Represent data in more than one way
If a data visualization cannot be made accessible, it must be conveyed to the user in another way that provides the same insights and meaning. One way is to include a data table.
Provide multiple means for understanding
Provide instructions for understanding and operating content that do not rely solely on components’ sensory characteristics, such as shape, size, visual location, orientation, or sound. For example, clarify guidance like, “Click the red button on the right”.
Make actionable content obvious
Reread to confirm a link’s purpose is clear on its own. For example, avoid vague terms like, “Click here” or “More...” or add programmatic context for someone who can’t see what these links are referring to.
Include the global community
Build designs to adapt to written and spoke languages of all origins. Content-focused product should work just as well when read right-to-left as left-to-right.
Check that dynamically changing content grabs a user’s attention when it is important but doesn’t interfere with the user when it is not.
Structural markup provides people who can’t see the user interface an idea of the overall layout and purpose.
For web content, the heading structure, HTML semantic elements and WAI-ARIA landmark regions provide a table of contents to help the user understand and navigate to the underlying structural areas of the content. Native software has constructs that provide structure, such as groups, menus and lists.
- Ensure each page has an H1 tag and that it is the first heading found on the page. Any other heading tags should be in logical order and no levels should be missing.
- Program using semantic HTML (nav, header, article, etc.) for built-in accessibility and don’t rewrite native elements.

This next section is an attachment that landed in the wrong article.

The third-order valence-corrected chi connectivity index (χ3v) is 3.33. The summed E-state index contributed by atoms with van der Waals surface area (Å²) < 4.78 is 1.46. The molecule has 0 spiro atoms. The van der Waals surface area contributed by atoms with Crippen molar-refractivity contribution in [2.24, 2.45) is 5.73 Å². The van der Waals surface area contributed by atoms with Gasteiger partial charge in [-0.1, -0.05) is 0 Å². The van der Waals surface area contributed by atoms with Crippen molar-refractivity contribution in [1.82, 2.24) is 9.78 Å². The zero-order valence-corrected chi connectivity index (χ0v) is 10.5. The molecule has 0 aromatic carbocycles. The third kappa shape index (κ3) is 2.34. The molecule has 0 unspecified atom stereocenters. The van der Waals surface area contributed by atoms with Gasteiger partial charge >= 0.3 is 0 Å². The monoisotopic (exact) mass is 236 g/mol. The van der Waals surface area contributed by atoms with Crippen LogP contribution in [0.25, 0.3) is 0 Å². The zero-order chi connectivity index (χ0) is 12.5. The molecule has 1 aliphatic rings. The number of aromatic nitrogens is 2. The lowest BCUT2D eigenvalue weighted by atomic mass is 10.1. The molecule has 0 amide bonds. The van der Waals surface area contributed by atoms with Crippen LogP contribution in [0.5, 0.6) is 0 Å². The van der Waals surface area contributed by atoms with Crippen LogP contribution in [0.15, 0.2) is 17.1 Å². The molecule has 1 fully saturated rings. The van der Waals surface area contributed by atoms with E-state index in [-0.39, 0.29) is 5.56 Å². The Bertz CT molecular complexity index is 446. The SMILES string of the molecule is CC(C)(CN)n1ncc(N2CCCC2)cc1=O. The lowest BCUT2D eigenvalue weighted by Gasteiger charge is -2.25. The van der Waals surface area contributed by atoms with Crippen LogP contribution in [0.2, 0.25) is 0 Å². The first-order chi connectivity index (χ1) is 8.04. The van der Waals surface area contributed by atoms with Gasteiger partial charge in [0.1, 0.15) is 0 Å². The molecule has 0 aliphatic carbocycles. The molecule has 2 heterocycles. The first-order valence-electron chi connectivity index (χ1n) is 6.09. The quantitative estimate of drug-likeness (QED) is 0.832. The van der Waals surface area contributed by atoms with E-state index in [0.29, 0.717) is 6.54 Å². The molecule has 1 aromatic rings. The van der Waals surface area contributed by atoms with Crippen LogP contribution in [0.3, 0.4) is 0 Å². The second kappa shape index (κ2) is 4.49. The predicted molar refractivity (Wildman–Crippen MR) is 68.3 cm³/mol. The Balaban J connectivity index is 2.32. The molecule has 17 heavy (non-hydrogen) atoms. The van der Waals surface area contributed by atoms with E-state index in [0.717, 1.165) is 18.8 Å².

- 1. Make sure all your image tags have alt attributes. If you are using SVGs, include a title element. If the image does not convey meaning, like when the image is an avatar, include an empty string as the alt text.
- Check that the default human language of each Web page can be programmatically determined by including a lang attribute in the html tag.
<h1>Follow your users</h1>
<h2>Empathy can't be outsourced</h2>
<p>When a team directly interacts...</p>
<h2>Where you come in</h2>
<p>When you keep users...</p>
Perform accessibility automated and manual tests.
Studies have shown that the earlier bugs are found, the less expensive they are to fix. You can learn accessible programming practices by using the Dynamic Assessment Plugin to check your web code.
DAP testing helps you:
- Identify issues early to prevent propagation of the same code errors into multiple modules.
- Become more proficient at putting in the accessibility code as you work rather than adding it in later.
- Scan a page quickly and instantly have full interactive reports of issues found in the content.
- Review on-page highlighting of each issue using the tool’s guidance on how to fix it.
Check as you go
Assess the tools
The Dynamic Assessment Plugin (DAP) for Chrome and Automated Accessibility Checker (AAT) on Bluemix allow you to test quickly and resolve accessibility violations before an application is deployed.
Verify using keyboard
Check your focus indicator, tab order and component keyboard interaction, and bypass blocks. Make sure there’s a keyboard equivalent for any mouseover actions. It is important to actively look for items missing from the tab order, or hidden items that should not be in the tab order, not simply to follow along with the visual focus indicator.
Confirm page interaction
Trigger context changes when users activate a control by pressing Enter or Tab to move to the next component. When a dialog or new page replaces a user’s current focus, the user should return to their prior focus once that overlay is dismissed to maintain the user’s point of regard.